As major news occurred, more and more stations made an effort to carry it, so many in fact that by May of 1925, the Associated Press had to slightly modify it original ban on radio news. The members voted to permit the use of AP news on radio if an event was “of nation-wide importance.” Thus, the now famous Scopes evolution trial, which took place in Tennessee in July of 1925, was broadcast by station WGN in Chicago. Listeners also heard the views of some outspoken and controversial speakers on world issues and current events when WBZ, whose signal carried well beyond Boston, began
broadcasting the monthly “Ford Hall Forum.”

Sporting events, from baseball to boxing to hockey, had been heard off and on since 1921, and now, listeners could hear daily business reports from the Wall Street Journal, as well as stock quotations and market reports. By the mid 1920s, many stations offered regular features that farmers and residents of rural areas found especially useful, such as educational talks or expanded weather reports. If you looked at the radio listings for a typical day in late 1925, you would find that while music and specialty shows (women’s hours, children’s story time) dominated the programming, nearly every city had at least one station with news and sports bulletins or a full news broadcast.

“News” was still being defined in radio’s first decade: broadcasters acknowledged that radio was primarily an entertainment medium, yet many of them realized therewas a need to provide the listeners with more than just dance bands and preachers. Some media historians have said that what DeForest, 8MK/WWJ, 1XE/WGI and even KDKA did by broadcasting stolen car reports, election returns and reports from financial markets was not the same as doing regular news.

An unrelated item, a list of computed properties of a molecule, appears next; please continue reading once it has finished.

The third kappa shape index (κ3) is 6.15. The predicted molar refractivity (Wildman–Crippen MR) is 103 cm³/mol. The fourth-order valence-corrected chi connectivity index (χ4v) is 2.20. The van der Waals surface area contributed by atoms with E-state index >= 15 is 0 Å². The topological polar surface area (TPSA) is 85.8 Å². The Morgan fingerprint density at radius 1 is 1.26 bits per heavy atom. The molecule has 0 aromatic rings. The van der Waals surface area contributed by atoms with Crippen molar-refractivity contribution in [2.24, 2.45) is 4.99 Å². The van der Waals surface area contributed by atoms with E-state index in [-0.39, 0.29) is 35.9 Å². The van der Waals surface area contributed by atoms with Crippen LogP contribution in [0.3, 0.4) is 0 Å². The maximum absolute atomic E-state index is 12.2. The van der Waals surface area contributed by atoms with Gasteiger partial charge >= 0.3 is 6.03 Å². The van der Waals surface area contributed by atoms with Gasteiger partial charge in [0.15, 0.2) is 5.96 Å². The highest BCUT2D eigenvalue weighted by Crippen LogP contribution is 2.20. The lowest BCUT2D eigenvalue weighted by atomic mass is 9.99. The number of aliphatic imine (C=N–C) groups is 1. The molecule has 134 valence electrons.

If we apply today’s standards, I cannot disagree. But in the early 1920s, those standards did not exist. Early radio certainly did not have “news on the hour” nor even the concept of a “news department” during those formative years. Program managers were literally creating policy as they went along, and news of the president’s latest speech might appear in the same newscast as information about tonight’s wrestling matches. (And I would be remiss if I didn’t mention that wrestling matches were also considered newsworthy back then — in fact, reports aboutwrestling were found on the sports page of some 1920s newspapers. By the late 20s, a number of local stations were broadcasting the matches.)

Some stations aired announcements of lost pets, or put descriptions of missing children in the newscast. Some stations had pundits of their own to comment on current events. Throughoutradio’s formative years, an increasing number of stations found ways to provide whatever serious information the audience required, whether it meant hiring a meteorologist (several stations had their own weather expert by the mid 20s) or bringing in newspaper reporters to elaborate on a story they had covered.

As unstructured as some of it was, these first attempts at doing news via the airwaves gave listeners the opportunity to be better informed, regardless of their race, their social class or where they lived. In fact, so much of what we take for granted in today’s broadcast journalism can be traced back to radio’s formative years. And for making those efforts, and believing that everyone should have the right to be informed, those pioneering stations of the 1920s deserve our gratitude.

Donna Halper is a radio consultant and media historian.
She is the author of “Invisible Stars: A Social History of Women in American Broadcasting,” published by M.E. Sharpe in May 2001, as well as numerous articles and essays. She recently completed the manuscript for her 4th book, a history of talk shows, to be published by Greenwood Press. Her website is